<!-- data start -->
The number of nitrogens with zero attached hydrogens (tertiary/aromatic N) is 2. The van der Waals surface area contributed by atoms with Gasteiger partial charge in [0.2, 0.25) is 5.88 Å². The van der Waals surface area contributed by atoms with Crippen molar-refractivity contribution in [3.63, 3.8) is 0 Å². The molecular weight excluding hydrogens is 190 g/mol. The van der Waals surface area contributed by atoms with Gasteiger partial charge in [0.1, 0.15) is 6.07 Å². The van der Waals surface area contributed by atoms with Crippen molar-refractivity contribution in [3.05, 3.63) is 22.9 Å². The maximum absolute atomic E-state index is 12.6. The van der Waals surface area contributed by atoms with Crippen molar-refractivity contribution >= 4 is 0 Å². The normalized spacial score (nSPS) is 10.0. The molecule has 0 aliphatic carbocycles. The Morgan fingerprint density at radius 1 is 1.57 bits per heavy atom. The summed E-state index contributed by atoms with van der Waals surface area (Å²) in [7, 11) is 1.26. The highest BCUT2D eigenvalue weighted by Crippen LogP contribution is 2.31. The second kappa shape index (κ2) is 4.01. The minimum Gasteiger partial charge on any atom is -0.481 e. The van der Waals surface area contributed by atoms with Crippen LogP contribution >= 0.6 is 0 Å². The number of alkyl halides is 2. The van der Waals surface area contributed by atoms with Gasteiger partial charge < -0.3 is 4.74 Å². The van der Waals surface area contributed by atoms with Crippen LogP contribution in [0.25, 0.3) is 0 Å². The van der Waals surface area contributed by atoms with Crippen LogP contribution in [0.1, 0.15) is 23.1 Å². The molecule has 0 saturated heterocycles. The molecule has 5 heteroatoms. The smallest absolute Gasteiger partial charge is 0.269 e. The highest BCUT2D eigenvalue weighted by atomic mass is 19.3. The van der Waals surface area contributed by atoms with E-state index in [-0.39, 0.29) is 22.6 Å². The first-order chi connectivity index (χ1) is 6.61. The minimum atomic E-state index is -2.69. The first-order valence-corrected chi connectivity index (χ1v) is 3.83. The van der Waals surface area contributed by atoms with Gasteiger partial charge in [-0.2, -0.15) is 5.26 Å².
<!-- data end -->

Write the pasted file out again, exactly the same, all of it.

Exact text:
The number of nitrogens with zero attached hydrogens (tertiary/aromatic N) is 2. The van der Waals surface area contributed by atoms with Gasteiger partial charge in [0.2, 0.25) is 5.88 Å². The van der Waals surface area contributed by atoms with Crippen molar-refractivity contribution in [3.63, 3.8) is 0 Å². The molecular weight excluding hydrogens is 190 g/mol. The van der Waals surface area contributed by atoms with Gasteiger partial charge in [0.1, 0.15) is 6.07 Å². The van der Waals surface area contributed by atoms with Crippen molar-refractivity contribution in [3.05, 3.63) is 22.9 Å². The maximum absolute atomic E-state index is 12.6. The van der Waals surface area contributed by atoms with Crippen molar-refractivity contribution >= 4 is 0 Å². The normalized spacial score (nSPS) is 10.0. The molecule has 0 aliphatic carbocycles. The Morgan fingerprint density at radius 1 is 1.57 bits per heavy atom. The summed E-state index contributed by atoms with van der Waals surface area (Å²) in [7, 11) is 1.26. The highest BCUT2D eigenvalue weighted by Crippen LogP contribution is 2.31. The second kappa shape index (κ2) is 4.01. The minimum Gasteiger partial charge on any atom is -0.481 e. The van der Waals surface area contributed by atoms with Crippen LogP contribution >= 0.6 is 0 Å². The number of alkyl halides is 2. The van der Waals surface area contributed by atoms with Gasteiger partial charge < -0.3 is 4.74 Å². The van der Waals surface area contributed by atoms with Crippen LogP contribution in [0.25, 0.3) is 0 Å². The van der Waals surface area contributed by atoms with Crippen LogP contribution in [0.1, 0.15) is 23.1 Å². The molecule has 0 saturated heterocycles. The molecule has 5 heteroatoms. The smallest absolute Gasteiger partial charge is 0.269 e. The highest BCUT2D eigenvalue weighted by atomic mass is 19.3. The van der Waals surface area contributed by atoms with E-state index in [-0.39, 0.29) is 22.6 Å². The first-order chi connectivity index (χ1) is 6.61. The minimum atomic E-state index is -2.69. The first-order valence-corrected chi connectivity index (χ1v) is 3.83. The van der Waals surface area contributed by atoms with Gasteiger partial charge in [-0.2, -0.15) is 5.26 Å².